October 15, 2020
Tips on Personal & Corporate Branding, Virtually
The pandemic has made virtual meeting the norm, and we need a lot of work in sprucing up our image. Whether it’s your corporate brand or your own image as a professional, there are some simple things that you can do to look more like a pro.
The endless virtual landscapes within the grid of personalities inside the room of every virtual meeting is a bit maddening. It’s something we’ve never dealt with before. From screaming kids and barking dogs, weird camera angles and the hollow sound can be improved to reflect your own personal commitment to truly engage in a conversation. Here are some quick tips that can elevate your brand:
- Please be on the Virtual Meeting Link at least 5-10 minutes before the call to assure everything is working and aligned with testing of mikes and cameras. Due to the variety of meeting software you will encounter, give yourself time to navigate and familiarize yourself with the interface. If you will be presenting a deck or document during the meeting, be sure you know how to navigate the deck to full screen show everyone can view it clearly.
- Make sure that you are well lit on your face with no windows or bright lights behind you. It’s annoying and easily avoidable. If you have an office space set it up as your movie set. One or two lamps positioned to put your face in the best possible light and without a window as a backdrop are the first things to do in setting your virtual environment.
- Be sure that the camera of your laptop or other device is at your eye level. If you have a laptop, sit it on some books to get the laptop camera up so that if you are on camera you are looking directly at the camera instead of looking down. If you are concerned about a double chin your neck wrinkles, try elevating the camera slightly higher than eye level-but not too much.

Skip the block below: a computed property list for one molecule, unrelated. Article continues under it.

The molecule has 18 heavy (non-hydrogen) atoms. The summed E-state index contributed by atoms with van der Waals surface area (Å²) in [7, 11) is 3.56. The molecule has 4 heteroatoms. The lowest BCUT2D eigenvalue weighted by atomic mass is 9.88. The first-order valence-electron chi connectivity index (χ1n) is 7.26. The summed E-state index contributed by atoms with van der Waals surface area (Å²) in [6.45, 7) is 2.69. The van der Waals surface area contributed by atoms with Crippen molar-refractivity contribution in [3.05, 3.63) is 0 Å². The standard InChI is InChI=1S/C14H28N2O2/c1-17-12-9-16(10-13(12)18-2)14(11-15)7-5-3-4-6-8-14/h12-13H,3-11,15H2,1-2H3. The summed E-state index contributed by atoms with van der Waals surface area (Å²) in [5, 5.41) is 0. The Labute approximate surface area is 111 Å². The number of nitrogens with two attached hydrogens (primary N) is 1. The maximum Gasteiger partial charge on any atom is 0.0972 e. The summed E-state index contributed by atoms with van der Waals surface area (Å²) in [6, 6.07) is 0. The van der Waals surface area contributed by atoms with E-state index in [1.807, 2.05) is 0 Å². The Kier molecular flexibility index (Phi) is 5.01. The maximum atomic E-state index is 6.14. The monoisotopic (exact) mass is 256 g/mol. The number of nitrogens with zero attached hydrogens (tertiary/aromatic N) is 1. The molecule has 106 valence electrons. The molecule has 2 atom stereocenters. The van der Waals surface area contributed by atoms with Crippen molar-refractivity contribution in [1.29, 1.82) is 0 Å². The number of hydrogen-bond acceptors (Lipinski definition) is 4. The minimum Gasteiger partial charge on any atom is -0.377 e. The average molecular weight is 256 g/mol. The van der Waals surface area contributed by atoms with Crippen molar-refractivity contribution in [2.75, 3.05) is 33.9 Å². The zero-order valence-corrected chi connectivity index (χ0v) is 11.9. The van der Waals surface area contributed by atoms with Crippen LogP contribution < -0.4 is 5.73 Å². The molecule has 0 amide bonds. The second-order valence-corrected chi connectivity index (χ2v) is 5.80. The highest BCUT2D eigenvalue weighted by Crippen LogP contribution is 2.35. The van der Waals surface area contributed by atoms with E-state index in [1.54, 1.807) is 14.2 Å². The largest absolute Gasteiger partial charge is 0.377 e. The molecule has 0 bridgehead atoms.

- Some companies are providing logoed backgrounds for their staff who’ll be on a call with a client. Remember these backgrounds are a rudimentary chroma key used by TV station weathermen and women for decades. Good lighting on your face is vital the background appears. Also, if you are using an electronic background avoid a lot of head or hand movement that exaggerates the weird ghosting effect that frequently occurs. A better alternative might be to strategically place your products or something with your company logo in the background rather than rely on one that is electronic.
- As for your background, think about the message you wish communicate and who you are as a person. Avoid anything that distracts from the discussion or possible offends the viewer. You might be proud of that 10-point buck you killed or even the fact that you are a big fan of your college or professional team. Not everyone will be.
- Remember to sit upright during the presentation and engaged. Avoid catching up on e-mails or other distractions and be engaged in the conversation even if some else is speaking. If they are part of your corporate team, nod when they are making any important point in the presentation to demonstrate that you are engaged.
- If you are not speaking, turn your mike off, but remember to turn it on before you speak. Leaving your mike on with the distinctive should of you hammering out an e-mail message during the meeting is a dead giveaway. So is your cell phone ringing. Turn it off.
- I’m a big fan of video, but generally not during a virtual conference. There are so many pitfalls. The sound not working. Bandwidth problems on either end of the call. Instead, include a link after the call for the viewers to watch might be a better solution. I am a fan of an actual live demonstration on camera if that is possible, or at a minimum hold up the product that you are discussing to show its scale compared to your body.
Use these tips in making a good virtual impression is worth the effort. Do some practicing with a friend or fellow worker who can help navigate the best impression. Want to discuss other valuable tips in presenting in a virtual world? We’ll be happy to share some additional insights.